INTRODUCTION: Impaired secretion of glucagon-like peptide 1 (GLP-1) has been suggested to contribute to the deficient incretin effect in patients with type 2 diabetes. It is unclear whether this is a primary defect or a consequence of the hyperglycemia in type 2 diabetes. We examined whether acute hyperglycemia reduces the postprandial excursions of gastric inhibitory polypeptide (GIP) and GLP-1, and if so, whether this can be attributed to changes in gastric emptying. PATIENTS AND METHODS: Fifteen nondiabetic individuals participated in a euglycemic clamp and a hyperglycemic clamp experiment, carried out over 285 min. A mixed meal was ingested after 45 min. Plasma concentrations of glucose, insulin, C-peptide, glucagon, triglycerides, GIP, and GLP-1 were determined, and gastric emptying was assessed using a (13)C-octanoate breath test. RESULTS: Glucose levels were 160 +/- 1 mg/dl during the hyperglycemic clamp experiments and 83 +/- 3 mg/dl during the euglycemia (P < 0.0001). Glucose infusion rates were higher during hyperglycemia, but meal ingestion led to a decline in glucose requirements in both experiments (P < 0.0001). Insulin and C-peptide levels were higher during the hyperglycemic clamp experiments (P < 0.0001), whereas glucagon levels were higher during euglycemia (P < 0.0001). The postprandial increases in GIP and GLP-1 concentrations were 46 and 52% lower during the experiments with hyperglycemia (P = 0.0017 and P = 0.021). Hyperglycemia also elicited a significant delay in gastric emptying (P < 0.0001). CONCLUSIONS: Hyperglycemia acutely reduces the postprandial levels of GIP and GLP-1, possibly through a deceleration of gastric emptying. This supports the concept that reduced incretin levels in some patients with type 2 diabetes are a consequence rather than a cause of type 2 diabetes.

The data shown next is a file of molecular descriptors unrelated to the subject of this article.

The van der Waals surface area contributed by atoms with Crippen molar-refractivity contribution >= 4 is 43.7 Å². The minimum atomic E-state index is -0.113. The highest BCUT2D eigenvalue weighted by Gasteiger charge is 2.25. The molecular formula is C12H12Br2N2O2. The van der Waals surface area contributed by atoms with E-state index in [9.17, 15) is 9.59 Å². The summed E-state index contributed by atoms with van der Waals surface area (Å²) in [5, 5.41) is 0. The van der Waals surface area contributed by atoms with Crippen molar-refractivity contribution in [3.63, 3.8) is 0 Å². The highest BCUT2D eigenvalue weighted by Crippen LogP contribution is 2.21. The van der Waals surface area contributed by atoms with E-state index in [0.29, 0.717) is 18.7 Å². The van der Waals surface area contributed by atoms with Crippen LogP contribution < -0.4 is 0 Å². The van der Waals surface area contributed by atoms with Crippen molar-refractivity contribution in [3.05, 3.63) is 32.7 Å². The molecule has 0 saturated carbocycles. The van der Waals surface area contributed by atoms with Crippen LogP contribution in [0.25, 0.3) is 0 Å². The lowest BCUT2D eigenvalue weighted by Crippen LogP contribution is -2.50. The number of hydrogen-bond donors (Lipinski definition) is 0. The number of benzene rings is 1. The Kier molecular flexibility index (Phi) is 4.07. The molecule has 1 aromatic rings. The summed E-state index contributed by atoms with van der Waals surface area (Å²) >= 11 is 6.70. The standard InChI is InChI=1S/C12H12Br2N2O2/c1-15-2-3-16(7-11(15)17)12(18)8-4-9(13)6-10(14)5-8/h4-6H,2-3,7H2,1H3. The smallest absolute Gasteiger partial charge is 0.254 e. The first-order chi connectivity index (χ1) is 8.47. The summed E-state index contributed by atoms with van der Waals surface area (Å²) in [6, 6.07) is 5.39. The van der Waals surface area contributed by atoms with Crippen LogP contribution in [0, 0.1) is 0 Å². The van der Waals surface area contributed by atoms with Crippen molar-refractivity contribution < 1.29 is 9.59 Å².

Keywords: Adult; Body Mass Index; C-Peptide; Cholesterol, HDL; Female; Gastric Emptying; Gastric Inhibitory Polypeptide; Glucagon; Glucagon-Like Peptide 1; Glucose Clamp Technique; Humans; Hyperglycemia; Kidney Function Tests; Liver Function Tests; Male; Postprandial Period; Reference Values; Young Adult